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St.Ives & Saving Up For Art Worth Hanging


This won't be the first time that I've prattled on about my love for St.Ives and it also won't be the last. Having holidayed there with family every year since day dot, bar the years when you don't won't to be seen dead with your parents, St.Ives has become one of my favourite places to be. Once a year my parents, very kindly, rent a house and we all descend for a week of sea views, sandy feet and if I'm being completely honest, baked goods. 
(We all being myself and Oliver, my parents, my sister and her crew)

A wander round the coastal paths will give you no end of bloody lovely viewing points to stop and take in the colour of that sea. When the sun shines in St.Ives it is quite literally heaven. 

Whenever I'm there it isn't just the salty waters of the pretty beaches that wash over me, doing those corns and calluses a world of good, it's also the childhood memories of holidays past that wash over me too. From the time I spent an age choosing a butterfly shaped ring from The Shell Shop, only to fall asleep on it and woke to find a wing had snapped off. To the time that I ditched my wetsuit and forgot to put any suncream on for an entire bikini clad day on the beach. It took two days for the room to stop spinning, then, the itching started. Ah sun stroke, a quintessential part of any British sea side holiday.


These days though I'm a lot savvier with the old UVA protection. I cover up good and proper with a nice Factor 50, except for the one oddly shaped patch that it's customary to miss and in turn be tormented by for the rest of the summer months. 

It's also customary during a visit to St.Ives to have a delightful browse round the many art galleries that are dotted about, and mull over which pieces we'd take home should we happen to strike it lucky on the pools. Incidentally, while browsing the Penwith Gallery earlier this year, there was quite a turn up for the books when Oliver told me he'd just seen Terry Frost. A turn up for the books indeed considering the artist had passed away in 2003. 
I can write that with confidence aided by t'internet, but at the time I was only 'fairly sure' that Terry Frost was dead. Art aficionados we are not but we're learning as we go. We learned that day that a bloke named Terry, not of the Frost dynasty, was browsing in the Penwith Gallery too.

(Sorry Oliver)

We'd decided in advance of our last trip, that this time we'd put money aside for both cornets and a painting and buy our first piece of 'proper art.' You know an actual painting as opposed to those generic IKEA prints that end up adorning so many of our walls.

We wanted something that aired on the side of abstract because, well we're dead modern aren't we, but also something that would remind us of sunnier days when we're back amongst the drizzle of the North.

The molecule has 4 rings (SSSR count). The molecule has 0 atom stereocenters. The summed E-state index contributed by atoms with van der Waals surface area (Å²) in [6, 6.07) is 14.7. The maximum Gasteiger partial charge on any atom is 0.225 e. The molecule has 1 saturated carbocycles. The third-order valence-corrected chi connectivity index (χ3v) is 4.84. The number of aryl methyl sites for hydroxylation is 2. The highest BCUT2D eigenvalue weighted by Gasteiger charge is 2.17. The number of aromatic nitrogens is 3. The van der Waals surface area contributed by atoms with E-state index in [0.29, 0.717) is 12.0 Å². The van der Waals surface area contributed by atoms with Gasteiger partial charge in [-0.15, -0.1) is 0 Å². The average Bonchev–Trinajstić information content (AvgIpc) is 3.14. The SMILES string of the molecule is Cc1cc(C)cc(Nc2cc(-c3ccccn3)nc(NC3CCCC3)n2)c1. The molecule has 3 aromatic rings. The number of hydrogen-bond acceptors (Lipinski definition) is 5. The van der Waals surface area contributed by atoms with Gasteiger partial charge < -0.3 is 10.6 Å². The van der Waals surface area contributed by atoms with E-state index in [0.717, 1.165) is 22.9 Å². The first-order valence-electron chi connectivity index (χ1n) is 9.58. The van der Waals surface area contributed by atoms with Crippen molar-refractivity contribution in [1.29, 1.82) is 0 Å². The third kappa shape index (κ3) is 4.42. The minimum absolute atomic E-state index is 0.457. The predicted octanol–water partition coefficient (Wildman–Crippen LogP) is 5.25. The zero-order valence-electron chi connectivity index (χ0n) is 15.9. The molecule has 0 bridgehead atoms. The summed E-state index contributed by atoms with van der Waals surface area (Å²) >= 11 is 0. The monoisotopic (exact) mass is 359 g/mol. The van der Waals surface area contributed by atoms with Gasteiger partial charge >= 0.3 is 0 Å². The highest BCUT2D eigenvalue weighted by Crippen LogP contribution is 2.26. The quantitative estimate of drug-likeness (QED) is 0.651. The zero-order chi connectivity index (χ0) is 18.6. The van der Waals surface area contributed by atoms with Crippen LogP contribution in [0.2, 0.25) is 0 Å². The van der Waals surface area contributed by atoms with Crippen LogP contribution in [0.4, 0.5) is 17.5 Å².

We found and fell in love with a piece from a resident artist called Susan Thomas. Our reasons for loving it were threefold.

1. Susan was born and raised in Blackpool.
A fellow Northerner who had made it to St.Ives to set up home and lead a creative life by the sea. Dreamy!

2. Susan had opened up none other than her very own living room to allow passers by the chance to view her work.
We'd stumbled across her home by chance and on returning for a second time to make our final choice, had found a handwritten note 'might be open later' stuck to the front door. I started to love the artist as much as I did her art and took great care not to be too obvious side eyeing her Ercol sofa when we did in fact make it back inside.

3. The piece we settled on "Porthmeor Beach and The Island" was painted in April 2018.
Now April 2018, for Oliver and I, was our 'the shits hit the fan' month, for reasons that you'll already know about. During one lengthy waiting room stint in the April of that year, we'd chatted about how this would soon be all over, and how we'd soon be back in St.Ives. We'd agreed that we'd save a bottle of our engagement fizz to share as the sun set over Porthmeor Beach. A happy thought to keep our peckers up.
*the first two photos at the top of this post taken were taken when we'd made it to the beach

How funny then to think that at the very time we'd sat hatching our beach side plans, Susan Thomas had sat working on that very same beach, perhaps not realising how much meaning her painting  of it would have to us. How it would symbolise to us that there are better times ahead. With Veuve Clicquot please, lots of Veuve Clicquot.


I love it. Now all we need are a couple of others to join her.

As always, thanks so much for reading.

Love,

Elaine x

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